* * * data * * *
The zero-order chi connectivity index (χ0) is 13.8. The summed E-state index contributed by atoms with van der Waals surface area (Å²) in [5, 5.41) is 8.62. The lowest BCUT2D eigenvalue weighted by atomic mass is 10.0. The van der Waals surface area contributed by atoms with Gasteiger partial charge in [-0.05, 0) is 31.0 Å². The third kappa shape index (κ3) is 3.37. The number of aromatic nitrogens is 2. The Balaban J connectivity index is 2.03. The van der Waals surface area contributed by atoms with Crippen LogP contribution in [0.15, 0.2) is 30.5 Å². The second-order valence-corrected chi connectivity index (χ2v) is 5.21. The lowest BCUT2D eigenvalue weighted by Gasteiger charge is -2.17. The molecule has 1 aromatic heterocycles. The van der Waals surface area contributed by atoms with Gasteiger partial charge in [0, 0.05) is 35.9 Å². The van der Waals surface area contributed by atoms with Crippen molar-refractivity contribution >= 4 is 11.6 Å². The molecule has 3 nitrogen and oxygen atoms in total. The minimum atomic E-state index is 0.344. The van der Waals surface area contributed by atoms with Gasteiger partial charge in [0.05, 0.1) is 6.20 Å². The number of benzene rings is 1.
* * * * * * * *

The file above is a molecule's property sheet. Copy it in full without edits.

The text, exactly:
The zero-order chi connectivity index (χ0) is 13.8. The summed E-state index contributed by atoms with van der Waals surface area (Å²) in [5, 5.41) is 8.62. The lowest BCUT2D eigenvalue weighted by atomic mass is 10.0. The van der Waals surface area contributed by atoms with Gasteiger partial charge in [-0.05, 0) is 31.0 Å². The third kappa shape index (κ3) is 3.37. The number of aromatic nitrogens is 2. The Balaban J connectivity index is 2.03. The van der Waals surface area contributed by atoms with Crippen LogP contribution in [0.15, 0.2) is 30.5 Å². The second-order valence-corrected chi connectivity index (χ2v) is 5.21. The lowest BCUT2D eigenvalue weighted by Gasteiger charge is -2.17. The molecule has 1 aromatic heterocycles. The van der Waals surface area contributed by atoms with Gasteiger partial charge in [0, 0.05) is 35.9 Å². The van der Waals surface area contributed by atoms with Crippen molar-refractivity contribution >= 4 is 11.6 Å². The molecule has 3 nitrogen and oxygen atoms in total. The minimum atomic E-state index is 0.344. The van der Waals surface area contributed by atoms with Gasteiger partial charge in [0.05, 0.1) is 6.20 Å². The number of benzene rings is 1.